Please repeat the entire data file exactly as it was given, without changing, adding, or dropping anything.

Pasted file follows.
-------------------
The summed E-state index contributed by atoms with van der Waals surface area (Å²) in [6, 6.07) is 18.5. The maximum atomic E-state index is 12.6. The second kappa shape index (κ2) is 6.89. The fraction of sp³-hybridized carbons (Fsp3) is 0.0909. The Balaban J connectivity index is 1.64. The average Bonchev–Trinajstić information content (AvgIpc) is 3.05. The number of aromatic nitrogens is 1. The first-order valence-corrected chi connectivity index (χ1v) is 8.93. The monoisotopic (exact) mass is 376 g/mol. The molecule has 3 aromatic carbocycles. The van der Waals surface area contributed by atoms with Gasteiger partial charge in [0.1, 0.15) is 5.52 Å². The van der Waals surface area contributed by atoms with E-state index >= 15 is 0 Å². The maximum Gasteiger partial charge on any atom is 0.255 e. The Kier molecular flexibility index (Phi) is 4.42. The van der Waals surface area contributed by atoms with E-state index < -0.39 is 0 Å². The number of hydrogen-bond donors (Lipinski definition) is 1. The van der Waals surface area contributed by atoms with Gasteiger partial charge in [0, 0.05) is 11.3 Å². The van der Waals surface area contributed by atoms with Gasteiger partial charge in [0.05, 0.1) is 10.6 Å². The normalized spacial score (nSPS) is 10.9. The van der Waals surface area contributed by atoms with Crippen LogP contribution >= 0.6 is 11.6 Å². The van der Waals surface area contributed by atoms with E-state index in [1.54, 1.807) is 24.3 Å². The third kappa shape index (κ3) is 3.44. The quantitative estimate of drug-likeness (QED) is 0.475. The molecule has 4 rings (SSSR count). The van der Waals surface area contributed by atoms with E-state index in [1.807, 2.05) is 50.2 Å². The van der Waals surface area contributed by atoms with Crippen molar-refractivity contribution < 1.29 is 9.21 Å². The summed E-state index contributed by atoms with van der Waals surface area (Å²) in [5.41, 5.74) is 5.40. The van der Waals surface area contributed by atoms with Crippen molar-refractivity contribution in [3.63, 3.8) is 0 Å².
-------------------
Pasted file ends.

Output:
The summed E-state index contributed by atoms with van der Waals surface area (Å²) in [6, 6.07) is 18.5. The maximum atomic E-state index is 12.6. The second kappa shape index (κ2) is 6.89. The fraction of sp³-hybridized carbons (Fsp3) is 0.0909. The Balaban J connectivity index is 1.64. The average Bonchev–Trinajstić information content (AvgIpc) is 3.05. The number of aromatic nitrogens is 1. The first-order valence-corrected chi connectivity index (χ1v) is 8.93. The monoisotopic (exact) mass is 376 g/mol. The molecule has 3 aromatic carbocycles. The van der Waals surface area contributed by atoms with Gasteiger partial charge in [0.1, 0.15) is 5.52 Å². The van der Waals surface area contributed by atoms with E-state index >= 15 is 0 Å². The maximum Gasteiger partial charge on any atom is 0.255 e. The Kier molecular flexibility index (Phi) is 4.42. The van der Waals surface area contributed by atoms with E-state index < -0.39 is 0 Å². The number of hydrogen-bond donors (Lipinski definition) is 1. The van der Waals surface area contributed by atoms with Gasteiger partial charge in [0, 0.05) is 11.3 Å². The van der Waals surface area contributed by atoms with Gasteiger partial charge in [0.05, 0.1) is 10.6 Å². The normalized spacial score (nSPS) is 10.9. The van der Waals surface area contributed by atoms with Crippen LogP contribution >= 0.6 is 11.6 Å². The van der Waals surface area contributed by atoms with E-state index in [1.54, 1.807) is 24.3 Å². The third kappa shape index (κ3) is 3.44. The quantitative estimate of drug-likeness (QED) is 0.475. The molecule has 4 rings (SSSR count). The van der Waals surface area contributed by atoms with E-state index in [1.807, 2.05) is 50.2 Å². The van der Waals surface area contributed by atoms with Crippen molar-refractivity contribution < 1.29 is 9.21 Å². The summed E-state index contributed by atoms with van der Waals surface area (Å²) in [5.41, 5.74) is 5.40. The van der Waals surface area contributed by atoms with Crippen molar-refractivity contribution in [3.63, 3.8) is 0 Å².